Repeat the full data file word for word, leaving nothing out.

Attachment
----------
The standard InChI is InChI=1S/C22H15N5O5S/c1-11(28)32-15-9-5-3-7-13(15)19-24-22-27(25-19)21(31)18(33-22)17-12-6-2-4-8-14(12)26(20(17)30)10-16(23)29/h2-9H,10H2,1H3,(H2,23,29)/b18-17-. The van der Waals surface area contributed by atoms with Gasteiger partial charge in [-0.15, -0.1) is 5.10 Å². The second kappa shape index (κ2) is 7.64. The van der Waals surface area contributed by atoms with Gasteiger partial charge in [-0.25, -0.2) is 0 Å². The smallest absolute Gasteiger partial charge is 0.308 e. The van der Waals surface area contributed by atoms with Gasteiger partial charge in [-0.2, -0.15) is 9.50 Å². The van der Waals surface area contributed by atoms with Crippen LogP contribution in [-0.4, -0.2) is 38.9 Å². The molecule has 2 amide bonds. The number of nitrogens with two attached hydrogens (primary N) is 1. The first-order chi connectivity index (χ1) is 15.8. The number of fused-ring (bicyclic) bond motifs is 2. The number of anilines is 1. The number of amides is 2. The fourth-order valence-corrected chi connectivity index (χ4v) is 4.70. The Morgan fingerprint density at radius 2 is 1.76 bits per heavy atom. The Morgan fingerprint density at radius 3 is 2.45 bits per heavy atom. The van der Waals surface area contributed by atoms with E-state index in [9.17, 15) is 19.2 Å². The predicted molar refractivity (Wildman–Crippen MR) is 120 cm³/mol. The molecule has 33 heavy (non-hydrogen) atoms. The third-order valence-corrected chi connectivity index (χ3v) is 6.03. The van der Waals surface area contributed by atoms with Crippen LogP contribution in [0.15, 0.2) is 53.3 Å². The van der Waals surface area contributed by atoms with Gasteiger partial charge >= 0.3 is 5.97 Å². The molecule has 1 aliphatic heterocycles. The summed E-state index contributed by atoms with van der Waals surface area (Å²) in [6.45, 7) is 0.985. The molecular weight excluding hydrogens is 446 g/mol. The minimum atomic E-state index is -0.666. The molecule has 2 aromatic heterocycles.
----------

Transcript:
The standard InChI is InChI=1S/C22H15N5O5S/c1-11(28)32-15-9-5-3-7-13(15)19-24-22-27(25-19)21(31)18(33-22)17-12-6-2-4-8-14(12)26(20(17)30)10-16(23)29/h2-9H,10H2,1H3,(H2,23,29)/b18-17-. The van der Waals surface area contributed by atoms with Gasteiger partial charge in [-0.15, -0.1) is 5.10 Å². The second kappa shape index (κ2) is 7.64. The van der Waals surface area contributed by atoms with Gasteiger partial charge in [-0.25, -0.2) is 0 Å². The smallest absolute Gasteiger partial charge is 0.308 e. The van der Waals surface area contributed by atoms with Gasteiger partial charge in [-0.2, -0.15) is 9.50 Å². The van der Waals surface area contributed by atoms with Crippen LogP contribution in [-0.4, -0.2) is 38.9 Å². The molecule has 2 amide bonds. The number of nitrogens with two attached hydrogens (primary N) is 1. The first-order chi connectivity index (χ1) is 15.8. The number of fused-ring (bicyclic) bond motifs is 2. The number of anilines is 1. The number of amides is 2. The fourth-order valence-corrected chi connectivity index (χ4v) is 4.70. The Morgan fingerprint density at radius 2 is 1.76 bits per heavy atom. The Morgan fingerprint density at radius 3 is 2.45 bits per heavy atom. The van der Waals surface area contributed by atoms with E-state index in [9.17, 15) is 19.2 Å². The predicted molar refractivity (Wildman–Crippen MR) is 120 cm³/mol. The molecule has 33 heavy (non-hydrogen) atoms. The third-order valence-corrected chi connectivity index (χ3v) is 6.03. The van der Waals surface area contributed by atoms with Crippen LogP contribution in [0.15, 0.2) is 53.3 Å². The van der Waals surface area contributed by atoms with Gasteiger partial charge >= 0.3 is 5.97 Å². The molecule has 1 aliphatic heterocycles. The summed E-state index contributed by atoms with van der Waals surface area (Å²) in [6.45, 7) is 0.985. The molecular weight excluding hydrogens is 446 g/mol. The minimum atomic E-state index is -0.666. The molecule has 2 aromatic heterocycles.